From 12 March until 14 April, a first temporary national lockdown was been announced in Latvia. On 7 April, the emergency situation was officially extended until 12 May. On 7 May, it was extended until 9 June with multiple restrictions softened.

The lockdown demanded all the repatriating or infected to stay in quarantine for 14 days (those in question are regularly checked by the police), and others not ill to practice self-isolation and physical distancing. Some emergency measures until the final extension on 7 May included:
  • staying at home when possible;
  • avoiding public spaces;
  • keeping a personal distance larger than 2 m when in public (Since 29 March, only two people or family, or household members can be closer than 2 metres in public. Weddings are possible at "2+2" with the couple and witnesses, funerals are possible only outside by keeping distance.);
  • disinfecting or washing hands for at least 20 seconds on hourly basis or more often;
  • not touching face;
  • maintaining physical activities (cycling, yoga, lonely hikes or running suggested);
  • sneezing and coughing in elbow or a tissue;
  • immediate disposing of the tissue;
  • and others (full list).
After lockdown was extended until 9 June, these measures got softened:
  • public, private, sports and religious gatherings and activities up to 25 people in one place is now allowed (respecting the 2m distance);
  • events inside can not be longer than 3 hours, there are no limits when outside;
  • no limits for events with people in cars;
  • face masks are obligatory in any public transport;
  • last-year pupils allowed to visit school and prepare for exams;
  • professional and sports schools allowed to open;
  • kindergartens open for 5- and 6-year-olds;
  • recreation and entertainment facilities (including restaurants and shopping centres) can be open daily from 7:00 - 24:00;
  • travelling allowed within the Baltic States;
  • flights to several countries could be resumed from mid-May (follow news for more info);
  • more to follow.
The administrative monetary penalty for disobeying two main emergency measures of quarantine and distancing in public was 10 - 350 euros until 31 March. Since then it grew up to 2,000 euros and up to 5000 euros for legal entities.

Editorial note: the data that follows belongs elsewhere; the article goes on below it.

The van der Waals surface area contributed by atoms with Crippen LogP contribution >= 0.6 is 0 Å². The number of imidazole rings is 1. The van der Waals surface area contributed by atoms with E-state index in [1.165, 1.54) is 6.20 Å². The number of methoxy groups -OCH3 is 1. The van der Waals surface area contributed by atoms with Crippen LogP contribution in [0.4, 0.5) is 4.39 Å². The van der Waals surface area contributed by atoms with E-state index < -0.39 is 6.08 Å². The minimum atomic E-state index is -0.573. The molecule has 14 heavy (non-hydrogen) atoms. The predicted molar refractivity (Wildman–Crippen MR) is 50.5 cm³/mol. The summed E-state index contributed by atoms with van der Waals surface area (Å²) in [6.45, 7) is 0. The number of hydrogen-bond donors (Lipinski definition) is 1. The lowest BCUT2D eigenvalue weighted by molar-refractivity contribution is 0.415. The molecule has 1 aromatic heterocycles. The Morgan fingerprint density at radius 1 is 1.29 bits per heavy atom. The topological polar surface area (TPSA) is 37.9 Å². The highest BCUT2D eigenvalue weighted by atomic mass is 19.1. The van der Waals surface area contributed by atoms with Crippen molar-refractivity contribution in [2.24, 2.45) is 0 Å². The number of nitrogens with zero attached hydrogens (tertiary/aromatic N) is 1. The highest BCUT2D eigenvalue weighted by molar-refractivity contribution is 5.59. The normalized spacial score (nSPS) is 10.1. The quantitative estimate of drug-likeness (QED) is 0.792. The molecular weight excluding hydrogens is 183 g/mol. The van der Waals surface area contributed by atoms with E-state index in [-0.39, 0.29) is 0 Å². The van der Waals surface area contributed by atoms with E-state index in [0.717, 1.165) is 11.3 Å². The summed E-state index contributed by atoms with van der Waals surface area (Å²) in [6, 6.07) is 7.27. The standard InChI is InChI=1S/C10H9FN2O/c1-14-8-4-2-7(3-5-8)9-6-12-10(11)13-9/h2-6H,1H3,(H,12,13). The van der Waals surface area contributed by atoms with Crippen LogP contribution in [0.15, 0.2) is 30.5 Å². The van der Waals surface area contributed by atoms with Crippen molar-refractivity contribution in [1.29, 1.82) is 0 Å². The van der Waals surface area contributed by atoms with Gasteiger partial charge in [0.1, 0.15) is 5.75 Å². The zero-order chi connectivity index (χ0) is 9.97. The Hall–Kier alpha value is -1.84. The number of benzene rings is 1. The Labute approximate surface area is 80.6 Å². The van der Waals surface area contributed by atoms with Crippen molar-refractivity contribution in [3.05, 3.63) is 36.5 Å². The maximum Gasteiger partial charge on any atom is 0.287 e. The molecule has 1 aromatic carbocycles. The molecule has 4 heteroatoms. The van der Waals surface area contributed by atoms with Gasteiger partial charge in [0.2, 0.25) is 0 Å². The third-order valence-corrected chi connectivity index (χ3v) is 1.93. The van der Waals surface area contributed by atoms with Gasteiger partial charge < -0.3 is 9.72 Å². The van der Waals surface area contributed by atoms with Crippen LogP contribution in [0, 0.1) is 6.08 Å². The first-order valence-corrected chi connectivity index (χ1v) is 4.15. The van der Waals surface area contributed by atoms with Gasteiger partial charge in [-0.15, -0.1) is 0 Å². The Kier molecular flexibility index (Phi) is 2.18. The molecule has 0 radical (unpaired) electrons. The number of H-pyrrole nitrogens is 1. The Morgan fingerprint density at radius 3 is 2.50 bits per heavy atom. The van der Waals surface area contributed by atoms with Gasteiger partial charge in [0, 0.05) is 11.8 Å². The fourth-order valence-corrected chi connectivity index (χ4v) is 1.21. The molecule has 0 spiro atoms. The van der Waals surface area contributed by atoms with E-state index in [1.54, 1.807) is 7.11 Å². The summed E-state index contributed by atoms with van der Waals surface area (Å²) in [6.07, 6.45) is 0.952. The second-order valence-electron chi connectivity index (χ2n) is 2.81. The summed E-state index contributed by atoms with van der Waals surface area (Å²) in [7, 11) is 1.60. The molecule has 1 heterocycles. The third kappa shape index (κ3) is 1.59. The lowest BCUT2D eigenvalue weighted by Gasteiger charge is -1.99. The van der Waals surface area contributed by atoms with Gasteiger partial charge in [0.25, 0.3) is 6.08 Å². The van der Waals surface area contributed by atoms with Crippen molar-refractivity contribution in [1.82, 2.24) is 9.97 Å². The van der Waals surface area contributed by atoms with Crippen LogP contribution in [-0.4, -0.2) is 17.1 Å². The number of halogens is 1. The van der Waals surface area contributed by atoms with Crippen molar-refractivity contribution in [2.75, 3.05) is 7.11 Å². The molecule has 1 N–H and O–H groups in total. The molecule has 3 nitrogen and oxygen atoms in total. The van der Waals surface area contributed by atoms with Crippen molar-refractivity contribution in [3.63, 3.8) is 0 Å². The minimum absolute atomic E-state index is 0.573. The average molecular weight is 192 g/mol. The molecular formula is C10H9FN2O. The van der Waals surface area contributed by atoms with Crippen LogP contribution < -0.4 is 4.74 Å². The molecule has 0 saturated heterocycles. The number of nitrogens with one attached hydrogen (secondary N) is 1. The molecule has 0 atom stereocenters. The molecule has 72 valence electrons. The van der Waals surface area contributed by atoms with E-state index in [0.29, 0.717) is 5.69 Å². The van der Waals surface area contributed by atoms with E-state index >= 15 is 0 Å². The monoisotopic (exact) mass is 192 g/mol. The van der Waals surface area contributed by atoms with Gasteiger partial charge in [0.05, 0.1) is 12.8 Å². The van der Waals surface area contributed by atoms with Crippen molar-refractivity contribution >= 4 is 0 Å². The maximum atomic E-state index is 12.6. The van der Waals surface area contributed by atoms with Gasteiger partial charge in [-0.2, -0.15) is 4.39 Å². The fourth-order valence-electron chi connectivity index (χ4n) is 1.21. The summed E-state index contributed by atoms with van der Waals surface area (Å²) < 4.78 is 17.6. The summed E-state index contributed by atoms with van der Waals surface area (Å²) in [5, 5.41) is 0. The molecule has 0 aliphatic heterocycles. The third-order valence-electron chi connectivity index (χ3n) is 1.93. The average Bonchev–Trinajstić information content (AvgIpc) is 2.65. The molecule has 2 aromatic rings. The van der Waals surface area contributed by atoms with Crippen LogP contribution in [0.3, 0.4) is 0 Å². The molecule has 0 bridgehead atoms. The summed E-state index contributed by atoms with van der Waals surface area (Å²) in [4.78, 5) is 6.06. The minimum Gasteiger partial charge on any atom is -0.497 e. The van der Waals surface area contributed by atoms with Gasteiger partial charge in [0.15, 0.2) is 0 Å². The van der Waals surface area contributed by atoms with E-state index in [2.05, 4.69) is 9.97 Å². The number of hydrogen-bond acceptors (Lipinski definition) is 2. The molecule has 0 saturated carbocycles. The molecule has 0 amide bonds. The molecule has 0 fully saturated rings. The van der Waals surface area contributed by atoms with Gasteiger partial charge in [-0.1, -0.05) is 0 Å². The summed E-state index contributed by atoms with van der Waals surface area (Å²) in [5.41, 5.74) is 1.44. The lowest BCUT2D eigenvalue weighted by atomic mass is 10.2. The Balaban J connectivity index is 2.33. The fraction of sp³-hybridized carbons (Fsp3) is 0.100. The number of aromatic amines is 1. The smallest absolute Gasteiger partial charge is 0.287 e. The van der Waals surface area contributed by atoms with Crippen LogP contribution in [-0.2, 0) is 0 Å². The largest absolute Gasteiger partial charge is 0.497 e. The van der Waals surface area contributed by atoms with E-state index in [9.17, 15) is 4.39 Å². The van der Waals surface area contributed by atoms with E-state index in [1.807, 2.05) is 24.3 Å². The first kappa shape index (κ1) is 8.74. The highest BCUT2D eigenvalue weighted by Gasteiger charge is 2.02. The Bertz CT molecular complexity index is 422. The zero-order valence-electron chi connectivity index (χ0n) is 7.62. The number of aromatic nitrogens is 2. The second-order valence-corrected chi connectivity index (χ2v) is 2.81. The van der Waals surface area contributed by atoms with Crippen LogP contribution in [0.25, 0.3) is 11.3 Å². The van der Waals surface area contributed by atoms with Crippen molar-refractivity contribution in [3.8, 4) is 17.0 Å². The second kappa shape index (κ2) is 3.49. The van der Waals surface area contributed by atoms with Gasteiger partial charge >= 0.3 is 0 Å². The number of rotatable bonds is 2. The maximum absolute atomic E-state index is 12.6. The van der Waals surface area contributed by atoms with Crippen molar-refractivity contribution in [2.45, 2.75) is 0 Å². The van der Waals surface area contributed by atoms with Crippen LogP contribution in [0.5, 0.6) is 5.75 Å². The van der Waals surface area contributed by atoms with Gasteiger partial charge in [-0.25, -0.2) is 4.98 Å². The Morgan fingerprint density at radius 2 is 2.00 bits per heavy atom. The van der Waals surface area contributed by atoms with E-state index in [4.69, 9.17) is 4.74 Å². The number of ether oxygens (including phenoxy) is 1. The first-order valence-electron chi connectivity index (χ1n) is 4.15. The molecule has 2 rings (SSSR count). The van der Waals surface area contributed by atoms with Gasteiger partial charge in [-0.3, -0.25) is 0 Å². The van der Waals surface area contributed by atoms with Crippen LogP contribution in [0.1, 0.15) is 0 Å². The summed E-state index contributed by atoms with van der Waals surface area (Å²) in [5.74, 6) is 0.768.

From the beginning of lockdown until 24 April, the police carried out 51,864 preventive checkups and started 756 administrative cases against the lockdown offenders (3 times more in the last two weeks than in the first three). More than 1,300 notices were issued for mostly ignoring gathering, physical distancing, and work restrictions or violating self-isolation and quarantine regulations.

On 10 April, a man born in 1989 incurred the first and only maximum fine - €2,000, for ignoring strict quarantine when being infected with the virus and leaving home for a car ride. He was so dumb to receive the same maximum fine few days later again for driving the car. On 8 April, another man in Alūksne received €1,000 fine for repeatedly ignoring physical distancing.

capital r, riga, capital riga, blog, covid-19, coronavirus, 2020
Keeping distance (Andrejs Strokins; 2020).

On 27 February, E. Gulbja Laboratorija were the first to announce they are open for testing, but it would cost €80.40. First free national covid-19 mobile outdoor testing tent was opened on 13 March in Riga with the second following on 17 March. The third is now available at Pauls Stradiņš Clinical University Hospital since 20 March.
An informative phone line has been created to answer questions related to covid-19 - please call 8345. When experiencing symptoms or returning to Latvia from abroad, reserve a test at the national mobile outdoor testing tent by calling 8303. Arrival without a reservation and by public transportation or on foot is strictly forbidden.
On 12 March, the government agreed on dedicating 1 billion euros to fighting the virus (10 % of annual budget). Most of the sum is meant to cover tax and credit holidays for businesses as well as covering sick notes. On 19 March, the support from the country reached more than 2 billion euros. Since 21 March, the Cabinet of Ministers and Parliament were working remotely until the end of May.

On 24 March, the parliament accepted first plans to pay off premiums to medical personnel fighting the virus in March. It could mean up to +20 % per wage during the next two following months with up to +50 % to those fighting the virus on site for more than 88 hrs as paramedicals. By 27 May, some personnel did not yet receive their premiums.

Safe and sound on duty (Zane Anna; 2020).

Since lockdown, there were multiple repatriation trips initiated by the Ministry of Traffic and External Affairs, and carried out by ferries and planes from 15 March until 30 March. 2,276 Latvians in 21 flights returned from abroad, probably the same amount crossed borders themselves or by ferry. Turned out that many went straight home from the airport by city bus, thus exposing others to the potential virus. From 28 March until the end of lockdown, a separate bus traffic was organized for the arrivers.

Due to the extension of the emergency lockdown, there were a dozen or more new repatriation flights from across Europe mainly organized from 15 April until 6 May. The priority were people from different continents and those without various social guarantees.